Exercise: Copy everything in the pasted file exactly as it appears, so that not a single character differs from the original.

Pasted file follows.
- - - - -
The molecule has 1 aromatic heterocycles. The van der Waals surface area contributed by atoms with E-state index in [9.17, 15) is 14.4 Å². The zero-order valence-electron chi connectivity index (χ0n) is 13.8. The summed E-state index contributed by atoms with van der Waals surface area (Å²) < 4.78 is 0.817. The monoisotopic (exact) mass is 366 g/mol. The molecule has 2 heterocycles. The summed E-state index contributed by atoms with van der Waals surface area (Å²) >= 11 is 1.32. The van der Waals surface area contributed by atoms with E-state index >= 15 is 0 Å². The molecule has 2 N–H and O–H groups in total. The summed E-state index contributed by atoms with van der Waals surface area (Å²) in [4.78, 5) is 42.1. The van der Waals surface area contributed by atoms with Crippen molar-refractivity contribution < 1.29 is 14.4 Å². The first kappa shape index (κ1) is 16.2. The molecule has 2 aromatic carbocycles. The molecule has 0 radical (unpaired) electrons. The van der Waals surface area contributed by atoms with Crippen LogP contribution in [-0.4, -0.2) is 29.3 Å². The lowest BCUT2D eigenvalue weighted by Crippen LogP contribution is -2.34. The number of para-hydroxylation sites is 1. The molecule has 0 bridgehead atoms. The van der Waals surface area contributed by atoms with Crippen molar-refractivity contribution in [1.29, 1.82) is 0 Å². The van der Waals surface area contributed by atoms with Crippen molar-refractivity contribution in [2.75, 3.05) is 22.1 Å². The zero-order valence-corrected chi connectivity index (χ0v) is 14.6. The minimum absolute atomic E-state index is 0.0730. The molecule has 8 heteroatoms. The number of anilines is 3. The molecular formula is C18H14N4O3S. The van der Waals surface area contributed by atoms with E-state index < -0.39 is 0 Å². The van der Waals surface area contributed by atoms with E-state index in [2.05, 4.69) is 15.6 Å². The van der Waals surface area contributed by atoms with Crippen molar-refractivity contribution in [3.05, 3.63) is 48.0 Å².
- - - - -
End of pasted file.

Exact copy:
The molecule has 1 aromatic heterocycles. The van der Waals surface area contributed by atoms with E-state index in [9.17, 15) is 14.4 Å². The zero-order valence-electron chi connectivity index (χ0n) is 13.8. The summed E-state index contributed by atoms with van der Waals surface area (Å²) < 4.78 is 0.817. The monoisotopic (exact) mass is 366 g/mol. The molecule has 2 heterocycles. The summed E-state index contributed by atoms with van der Waals surface area (Å²) >= 11 is 1.32. The van der Waals surface area contributed by atoms with E-state index >= 15 is 0 Å². The molecule has 2 N–H and O–H groups in total. The summed E-state index contributed by atoms with van der Waals surface area (Å²) in [4.78, 5) is 42.1. The van der Waals surface area contributed by atoms with Crippen molar-refractivity contribution < 1.29 is 14.4 Å². The first kappa shape index (κ1) is 16.2. The molecule has 2 aromatic carbocycles. The molecule has 0 radical (unpaired) electrons. The van der Waals surface area contributed by atoms with Crippen LogP contribution in [-0.4, -0.2) is 29.3 Å². The lowest BCUT2D eigenvalue weighted by Crippen LogP contribution is -2.34. The number of para-hydroxylation sites is 1. The molecule has 0 bridgehead atoms. The van der Waals surface area contributed by atoms with Crippen molar-refractivity contribution in [1.29, 1.82) is 0 Å². The van der Waals surface area contributed by atoms with Crippen molar-refractivity contribution in [2.75, 3.05) is 22.1 Å². The zero-order valence-corrected chi connectivity index (χ0v) is 14.6. The minimum absolute atomic E-state index is 0.0730. The molecule has 8 heteroatoms. The number of anilines is 3. The molecular formula is C18H14N4O3S. The van der Waals surface area contributed by atoms with E-state index < -0.39 is 0 Å². The van der Waals surface area contributed by atoms with E-state index in [2.05, 4.69) is 15.6 Å². The van der Waals surface area contributed by atoms with Crippen molar-refractivity contribution in [3.05, 3.63) is 48.0 Å².